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How To Start A Blog

Earlier in the summer, I got a comment on a blog post from Marie who said she was starting a blog and asked for some tips. I gave her a few ideas in the comments section, but I realized the question was perfect for a full-length post. As I approach my 5 year blog-aversary, with over 500 blog posts under my belt (including guest posts and the CP) I’m happy to share what I’ve learned.

Why start a blog?

The media has been proclaiming the death of blogs for years, but in 2016, they’re more popular than ever: if you type “How to start a…” into a Google search engine, the very first prompt is “How to start a blog.” Blogs are the best form of social media. You’re able to express yourself and/or your brand to the fullest without worrying about word count or content getting flagged by the social media overlords. It’s your own little corner of the internet universe that you can design and decorate yourself, then invite people to visit.

What’s the first thing I need to do?

Choose a topic that’s “generally specific.” You want something you can spin into a large number of post ideas, but it should also be distinctive from all the other blogs on your topic. It should be immediately clear to readers what the blog is about. Think of it as a book: does anyone ever pick up a book blindly, without reading the jacket or the online reviews? Visitors to your blog want to know what it’s all about. I’ve learned this lesson the hard way, but luckily, I was able to reincarnate “Words From The Sowul” twice without losing readership. Which brings me to my second point: if you don’t have a specific topic, at least have a clear point of view or a compelling voice.

How do I set up a website?

This is a bigger question than I have space for in this post, but I wanted to touch on it briefly. Your main decision is whether to self-host or develop a blog that’s attached to a bigger host, like Blogger or WordPress. The attached blog is going to be much cheaper, but you won’t have your own domain name, and design options are limited. Self-hosting is more expensive (you have to pay for hosting and the domain itself for a start, and design services if you don’t want to design the site yourself) but you can still get started for just a few hundred dollars. That’s a pretty low investment to own your personal corner of the internet. However, if you’re not sure about the future of your blog, go ahead and try attached hosting. You can always change your mind. I started off with a blogspot address, then bought “leannesowul.com” two years later, and I was able to move all my posts over to the new site with surprisingly little effort (it only required installing a plugin).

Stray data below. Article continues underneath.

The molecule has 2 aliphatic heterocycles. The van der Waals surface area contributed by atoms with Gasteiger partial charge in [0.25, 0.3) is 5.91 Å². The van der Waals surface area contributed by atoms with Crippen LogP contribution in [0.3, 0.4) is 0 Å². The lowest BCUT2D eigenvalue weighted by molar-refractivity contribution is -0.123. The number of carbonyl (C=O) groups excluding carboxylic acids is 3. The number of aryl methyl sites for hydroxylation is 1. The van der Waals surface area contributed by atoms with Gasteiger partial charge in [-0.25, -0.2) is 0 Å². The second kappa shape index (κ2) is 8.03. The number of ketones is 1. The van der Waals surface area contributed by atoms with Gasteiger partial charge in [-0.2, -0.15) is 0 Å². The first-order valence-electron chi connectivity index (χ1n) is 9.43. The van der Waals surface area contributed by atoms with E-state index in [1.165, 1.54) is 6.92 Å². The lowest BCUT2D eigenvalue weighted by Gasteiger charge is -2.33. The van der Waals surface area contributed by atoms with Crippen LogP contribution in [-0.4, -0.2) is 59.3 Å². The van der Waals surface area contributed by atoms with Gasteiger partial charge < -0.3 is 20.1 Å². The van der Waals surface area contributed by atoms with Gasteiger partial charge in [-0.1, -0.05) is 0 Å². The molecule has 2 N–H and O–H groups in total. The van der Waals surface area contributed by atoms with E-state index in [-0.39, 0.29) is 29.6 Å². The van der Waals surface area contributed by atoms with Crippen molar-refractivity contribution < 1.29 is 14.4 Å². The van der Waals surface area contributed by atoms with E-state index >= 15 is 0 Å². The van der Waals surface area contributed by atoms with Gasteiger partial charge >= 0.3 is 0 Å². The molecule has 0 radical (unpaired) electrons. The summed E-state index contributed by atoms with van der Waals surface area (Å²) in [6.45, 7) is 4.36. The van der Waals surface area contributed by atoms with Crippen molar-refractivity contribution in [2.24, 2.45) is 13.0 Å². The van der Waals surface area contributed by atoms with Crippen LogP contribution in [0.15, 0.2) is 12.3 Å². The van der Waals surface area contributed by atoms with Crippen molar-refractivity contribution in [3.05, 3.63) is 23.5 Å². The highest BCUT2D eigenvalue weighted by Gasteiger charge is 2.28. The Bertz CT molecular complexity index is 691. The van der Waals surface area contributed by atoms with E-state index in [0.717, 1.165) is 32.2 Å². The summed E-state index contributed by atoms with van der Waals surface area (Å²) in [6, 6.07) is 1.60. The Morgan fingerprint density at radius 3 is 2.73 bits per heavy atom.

If you do decide to self-host, I recommend Bluehost for purchasing hosting and site security; WordPress for creating the blog; and finding a local design team to get your project started with a theme, a logo, and plugins that will maximize security and SEO (search engine optimization).

How do I write a post?

Every blogger has her own system, but mine goes like this:

  1. Generate ideas. During a planning session (about once a month), I come up with a list of ideas for post topics. I write them into my Calendar plugin, one of my favorite plugins that allows me to see the blog schedule at a glance. For each one, I’ll include a couple of notes on where the topic might go. In the past, I’ve also had some recurring posts, such as “What I’m working on” or book review posts, and that makes it easier to fill the calendar. I’ve also had some very successful month-long series on a specific topic.
  2. Prep the post. The day before I’m going to write the post, I often take just two minutes and do a rough outline of what I want to say. That gives me confidence for when I sit down and write it out.
  3. Write the post. Then edit it. I read through a few times, including at least once in “preview” mode, so I can see what my audience sees. If I’m not sure about it, I let it sit for a day so I can read once more with fresh eyes. Most of what I’ve learned about how to structure a post comes from reading other bloggers whose styles I admire.
  4. Include a picture. Everyone loves a visual. But be careful: you can’t just search for an image and insert it without worrying about copyright infringement. I get my images one of three ways. I’ve signed up for free photos from Unsplash.com, and I get a package of them in my email once a week. They’re beautiful and high-quality. If I want something more specific, I do a Google image search, but I go into “Advanced settings” and choose “Free to use, share or modify.” That way I’m only sifting through the images that are approved for blog use. On rare occasions I take the picture myself. I often edit the image using PicMonkey, a free and easy photo editing site. This all sounds like a lot of work, but it really only takes a few minutes, and it’s worth it to show your readers a professional-looking image.
  5. Configure my SEO plugin with keywords, descriptions and whatever else it recommends.
  6. Schedule the post. 
  7. Promote it on social media. 

Want an example of a gorgeous, free picture I got from Unsplash?

If anyone is interested in starting a blog and would like more specific advice, I’d be happy to help! Just comment on this post. I’d also love to hear how other bloggers handle their blog schedule, and their favorite blogging tips.

2 Responses to “How To Start A Blog”

  1. Sara L. says:

    I had never heard of Unsplash before! Thanks for mentioning it, Leanne. I’m going to sign up for a free account right now.

    Also, a huge YES to PicMonkey. That’s what I use for creating my blog post banners and quote images. I’ve tried using other image-editing programs (both free and paid) before, and PicMonkey is the only one I’ve managed to figure out (and be happy with the images I “create”).

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